Hollywood is synonymous with the tradition of images that
are used to create emotion, to strengthen attachment, and to encourage imitation. In a certain
sense these values are also encouraged by the church as institution. Scholars who study the
connection between cinematography and theology acknowledge that the cinema has become
the ‘principal new church’ for post-secularised believers. Films are regarded among the ‘big
books’ of ‘postmodern culture’. In this article it is argued that film hermeneutics should be
regarded as an epistemological movement which has departed from a typographical culture,
including logocentrism, phonocentrism, and text-focused cognition. The movement is towards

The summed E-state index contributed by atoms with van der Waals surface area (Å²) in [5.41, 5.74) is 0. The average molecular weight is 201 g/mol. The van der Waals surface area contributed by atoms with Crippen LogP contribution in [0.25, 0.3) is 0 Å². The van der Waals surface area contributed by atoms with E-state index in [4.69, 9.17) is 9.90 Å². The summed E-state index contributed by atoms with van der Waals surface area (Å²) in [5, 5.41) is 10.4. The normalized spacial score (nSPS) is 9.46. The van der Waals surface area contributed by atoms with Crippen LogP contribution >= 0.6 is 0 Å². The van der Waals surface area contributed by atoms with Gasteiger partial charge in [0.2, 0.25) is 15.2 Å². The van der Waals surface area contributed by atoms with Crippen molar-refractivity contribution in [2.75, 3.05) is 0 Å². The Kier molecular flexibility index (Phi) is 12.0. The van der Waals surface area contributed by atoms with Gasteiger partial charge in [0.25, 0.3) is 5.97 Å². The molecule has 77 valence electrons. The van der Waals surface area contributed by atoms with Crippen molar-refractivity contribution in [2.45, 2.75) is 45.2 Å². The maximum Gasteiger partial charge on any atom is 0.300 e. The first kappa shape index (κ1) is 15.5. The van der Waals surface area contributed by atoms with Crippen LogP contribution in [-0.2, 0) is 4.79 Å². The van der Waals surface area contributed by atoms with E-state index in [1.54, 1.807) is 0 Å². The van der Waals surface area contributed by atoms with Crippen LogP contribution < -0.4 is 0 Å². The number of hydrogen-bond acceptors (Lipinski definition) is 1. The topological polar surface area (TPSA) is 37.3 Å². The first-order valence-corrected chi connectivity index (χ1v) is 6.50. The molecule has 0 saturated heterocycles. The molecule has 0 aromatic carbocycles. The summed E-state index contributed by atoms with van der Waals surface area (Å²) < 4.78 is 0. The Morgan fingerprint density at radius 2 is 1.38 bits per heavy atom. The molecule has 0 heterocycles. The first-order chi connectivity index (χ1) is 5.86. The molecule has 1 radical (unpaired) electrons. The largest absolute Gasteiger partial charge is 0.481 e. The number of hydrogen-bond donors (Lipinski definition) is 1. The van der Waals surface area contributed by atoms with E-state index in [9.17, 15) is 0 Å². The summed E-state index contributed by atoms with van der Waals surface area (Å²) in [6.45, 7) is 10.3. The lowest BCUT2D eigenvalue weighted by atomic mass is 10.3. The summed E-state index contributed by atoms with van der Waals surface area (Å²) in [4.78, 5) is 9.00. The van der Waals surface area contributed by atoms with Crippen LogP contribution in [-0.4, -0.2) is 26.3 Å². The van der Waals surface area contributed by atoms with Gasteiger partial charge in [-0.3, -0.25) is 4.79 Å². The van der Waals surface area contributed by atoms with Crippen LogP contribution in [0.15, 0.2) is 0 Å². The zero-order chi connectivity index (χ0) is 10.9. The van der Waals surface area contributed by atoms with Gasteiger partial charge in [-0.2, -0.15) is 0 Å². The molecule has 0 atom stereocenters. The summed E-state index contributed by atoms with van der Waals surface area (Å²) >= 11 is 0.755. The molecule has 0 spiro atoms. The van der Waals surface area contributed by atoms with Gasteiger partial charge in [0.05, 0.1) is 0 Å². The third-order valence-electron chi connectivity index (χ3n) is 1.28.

a visual culture, including audiovisual and virtual realities, and is contextualised in a cybercommunity.
Tendencies in films with biblical and religious dimensions and themes, including
the way in which the Christ figure is portrayed, are discussed. In this article the value of film
hermeneutics – that is, the ‘textuality of the screen’ – as public theology, is also identified.
This article is based on the
research of Anet Dreyer-
Kruger’s PhD dissertation,
Die huwelik, intimiteit,
seksualiteit en die
Christusnarratief’ (http://hdl.handle.net/2263/43134). The
research was done under
the supervision of Prof.
Dr Andries G. van Aarde,
Department of New
Testament Studies, Faculty
of Theology, University of